The side buttons (voice recording, voice tag, volume) are rubberised and easy to find, although they're each quite hard to press - I'm hoping that this firmness is unique to the prototype that we were sent for review and that production hardware has buttons which are easier on the fingers. Ditto for the power button on the E51's top, which was even firmer.

In profile again, showing the voice tag and volume controls

It's better news for the d-pad key cluster and main keypad, all of which is a joy to use. The d-pad's clicky and positive to use, while the presence of no less than three application shortcut ('one touch') keys mean that PIM use (by default) is even easier to access than usual. There are buttons for Contacts, Calendar and Messaging, with extra launch options for a long press on each. The defaults are sensible (e.g. 'Create new contact'), but you can configure any button or long press to launch or kick off any app or common action.

The new one-touch key cluster and Home key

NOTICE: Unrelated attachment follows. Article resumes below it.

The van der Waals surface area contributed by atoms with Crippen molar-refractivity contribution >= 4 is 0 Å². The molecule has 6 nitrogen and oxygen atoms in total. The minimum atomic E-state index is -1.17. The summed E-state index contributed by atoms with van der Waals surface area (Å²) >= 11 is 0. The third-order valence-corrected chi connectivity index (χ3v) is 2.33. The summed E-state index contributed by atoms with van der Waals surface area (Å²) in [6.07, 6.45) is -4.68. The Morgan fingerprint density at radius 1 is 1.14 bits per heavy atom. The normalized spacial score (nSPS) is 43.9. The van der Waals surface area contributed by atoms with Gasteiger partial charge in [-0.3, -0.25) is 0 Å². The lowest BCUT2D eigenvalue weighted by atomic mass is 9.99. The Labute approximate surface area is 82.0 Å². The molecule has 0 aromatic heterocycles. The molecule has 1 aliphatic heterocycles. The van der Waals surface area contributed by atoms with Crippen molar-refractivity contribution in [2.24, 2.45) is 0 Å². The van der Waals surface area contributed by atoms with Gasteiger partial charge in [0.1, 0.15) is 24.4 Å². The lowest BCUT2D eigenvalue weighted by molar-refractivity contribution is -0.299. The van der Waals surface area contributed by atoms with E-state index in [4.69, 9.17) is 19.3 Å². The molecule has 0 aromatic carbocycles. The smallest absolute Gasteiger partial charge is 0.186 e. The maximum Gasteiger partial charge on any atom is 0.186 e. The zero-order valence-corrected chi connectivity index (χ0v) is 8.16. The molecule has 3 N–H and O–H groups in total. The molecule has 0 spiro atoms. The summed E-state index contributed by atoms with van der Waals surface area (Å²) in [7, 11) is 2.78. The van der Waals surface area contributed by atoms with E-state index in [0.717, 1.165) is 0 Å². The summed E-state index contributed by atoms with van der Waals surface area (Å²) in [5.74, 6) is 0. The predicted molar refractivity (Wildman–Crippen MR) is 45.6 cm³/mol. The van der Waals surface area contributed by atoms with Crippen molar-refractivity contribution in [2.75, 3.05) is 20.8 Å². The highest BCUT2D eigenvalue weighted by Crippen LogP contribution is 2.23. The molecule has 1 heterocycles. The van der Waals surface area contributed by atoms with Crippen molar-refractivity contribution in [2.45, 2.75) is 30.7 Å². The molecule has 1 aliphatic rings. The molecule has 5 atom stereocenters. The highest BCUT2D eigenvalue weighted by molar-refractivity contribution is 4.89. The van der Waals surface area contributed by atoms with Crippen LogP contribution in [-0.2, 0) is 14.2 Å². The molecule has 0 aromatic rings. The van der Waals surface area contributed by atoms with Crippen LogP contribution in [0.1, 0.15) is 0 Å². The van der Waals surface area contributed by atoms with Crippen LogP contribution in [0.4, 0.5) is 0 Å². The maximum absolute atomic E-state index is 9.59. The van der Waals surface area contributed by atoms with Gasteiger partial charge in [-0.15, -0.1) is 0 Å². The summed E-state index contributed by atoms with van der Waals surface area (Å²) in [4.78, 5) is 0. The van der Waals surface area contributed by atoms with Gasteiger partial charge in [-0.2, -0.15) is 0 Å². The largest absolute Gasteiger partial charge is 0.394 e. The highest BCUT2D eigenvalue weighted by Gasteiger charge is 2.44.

Which brings me to the fourth button in the main cluster and one of the KEY improvements made for the E51. Changing the old, confusing 'S60' key with the 'swirly thing' logo to a simple 'Home' icon is a masterstroke and instantly simplifies the interface and makes things obvious for new users, especially in an iPhone world where the idea of a prominent home button to bring up the main app menu is familiar. Well done, Nokia - now make this the standard on all future devices!

The main 12-key pad is superb in feel, again similar to that on the E90, with separate physical keys and positive 'clicky' feel - despite the size, texting should be pretty quick on the E51. Ten out of ten. Or should that be twelve out of twelve?

The rear mounted camera's a standard Nokia 2 megapixel affair with QVGA video recording, nothing special to see here. Good to have, but not a main focus of the device.